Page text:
Spiritual director – probation officer

Sometimes I feel like my spiritual director is my probation officer. I have to check on with her every month to see how I’m doing. That makes it sound like I don’t know how I’m doing, or like I’m going to the doctor for a checkup. It is kind of both.

A spiritual director is kind of like a guru. Their goal is “intimacy with God”, and while that is pretty nebulous, it is a good goal. If any minister I’d ever had over me talked like she did, I’d still be in church. But sometimes it is really hard work. It is one on one, for an hour. It is really intense.

I feel awkward going. She cuts right through the muck, like a laser. She sees through my veils and obstacles that I put up, voluntarily and involuntarily.

Sometimes I hide. There are some things that I know we disagree on, like salvation. I don’t feel that Jesus came to save us. I feel that Jesus came to tell us that we aren’t broken and don’t need to be saved. There is a huge difference here. I know that I differ from mainline Christianity in this. I also know that I’m in alignment with the words of Jesus in my belief. So I keep on saying it in my blog. She and I, however, we butt heads over it. She says we are broken. I say that Jesus says we are as good as we are going to be and that is good enough.

I also feel that she’s holding back in telling me things. I’m the kind of person who needs explicit instructions, and I feel that she’s the kind of person who wants me to figure it out on my own. Perhaps she feels that if she tells me something that I should be experiencing, that I’ll fake it. Kind of like how if you read about a particular disease, you might feel like you have the symptoms and you don’t. Or like if you explain something a certain way, it will frame that experience for that person. I feel she wants me to have my own experiences.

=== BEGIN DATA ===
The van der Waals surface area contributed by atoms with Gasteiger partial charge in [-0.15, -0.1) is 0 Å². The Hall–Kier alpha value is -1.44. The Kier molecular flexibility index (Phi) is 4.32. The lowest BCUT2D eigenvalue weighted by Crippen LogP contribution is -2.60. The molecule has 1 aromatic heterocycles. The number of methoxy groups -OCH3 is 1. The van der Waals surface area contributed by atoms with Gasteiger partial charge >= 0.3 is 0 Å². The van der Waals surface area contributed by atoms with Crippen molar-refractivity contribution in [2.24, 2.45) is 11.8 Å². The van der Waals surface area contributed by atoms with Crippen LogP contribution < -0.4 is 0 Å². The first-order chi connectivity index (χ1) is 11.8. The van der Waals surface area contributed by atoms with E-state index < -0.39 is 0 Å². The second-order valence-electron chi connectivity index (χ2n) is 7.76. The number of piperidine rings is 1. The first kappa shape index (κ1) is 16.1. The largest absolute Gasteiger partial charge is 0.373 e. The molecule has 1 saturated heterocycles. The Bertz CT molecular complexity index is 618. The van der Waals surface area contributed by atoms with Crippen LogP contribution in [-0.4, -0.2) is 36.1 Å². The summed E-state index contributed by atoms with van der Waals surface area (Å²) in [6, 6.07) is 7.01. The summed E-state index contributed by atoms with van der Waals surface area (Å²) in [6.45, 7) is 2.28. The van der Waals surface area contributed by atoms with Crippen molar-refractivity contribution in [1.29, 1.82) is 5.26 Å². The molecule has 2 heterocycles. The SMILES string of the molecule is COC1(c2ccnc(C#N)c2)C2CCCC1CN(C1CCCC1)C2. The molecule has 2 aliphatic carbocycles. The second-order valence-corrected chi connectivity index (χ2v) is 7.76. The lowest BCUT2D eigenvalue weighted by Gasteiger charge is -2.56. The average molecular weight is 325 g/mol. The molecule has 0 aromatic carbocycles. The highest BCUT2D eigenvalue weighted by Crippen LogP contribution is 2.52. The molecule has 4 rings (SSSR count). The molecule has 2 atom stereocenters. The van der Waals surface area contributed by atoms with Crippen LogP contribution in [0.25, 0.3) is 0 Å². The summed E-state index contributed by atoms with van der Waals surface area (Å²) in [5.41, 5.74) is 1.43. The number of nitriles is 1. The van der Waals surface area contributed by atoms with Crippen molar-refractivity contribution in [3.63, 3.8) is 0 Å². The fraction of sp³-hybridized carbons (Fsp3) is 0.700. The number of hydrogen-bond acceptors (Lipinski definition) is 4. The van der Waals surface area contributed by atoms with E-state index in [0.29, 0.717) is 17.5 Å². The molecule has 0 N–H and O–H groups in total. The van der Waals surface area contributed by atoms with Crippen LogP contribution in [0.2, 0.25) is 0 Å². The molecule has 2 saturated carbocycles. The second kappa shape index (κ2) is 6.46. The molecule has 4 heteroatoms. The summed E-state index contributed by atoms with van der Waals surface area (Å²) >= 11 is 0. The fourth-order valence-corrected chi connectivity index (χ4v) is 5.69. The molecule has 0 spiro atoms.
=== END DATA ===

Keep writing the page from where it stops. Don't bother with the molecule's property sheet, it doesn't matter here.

I dread going almost every month, but this month is worse. After going, I immediately want to go again. Then a month later when it is time to go, I don’t want to at all. I think I don’t know what to talk about. I think that whatever I’ve experienced isn’t enough. I’m pretty sure I’m doing it all wrong.

Am I cheating, by wanting to skip? Am I falling to the wayside, or am I on the right path?

I’d like to work on the manuscript for my book. I’d like to catch up on sleep. I’d like to paint. Wednesday mornings are nice – I don’t have to go in to work until the afternoon. If I go visit her, I lose a lot of that time. It is only once a month, though.

Sometimes rules help, sometimes they hurt. What rule am I following here? Go once a month regardless? Do it automatically? Or feel it out? Discipline is the root of “disciple” after all.

Part of it is realizing that she works for me, not the other way around. I pay her for her services. It is like using a personal trainer, but for your soul. It is really weird and really awesome.

This month I decided to cancel. And I’m glad I did. I feel that if it is a choice, it is easier. God loves a cheerful giver, after all. If I go because I feel I have to go, then I’m missing the point. But then I also know that if I slack off too much I’ll get out of line/habit/practice. Order is important to me.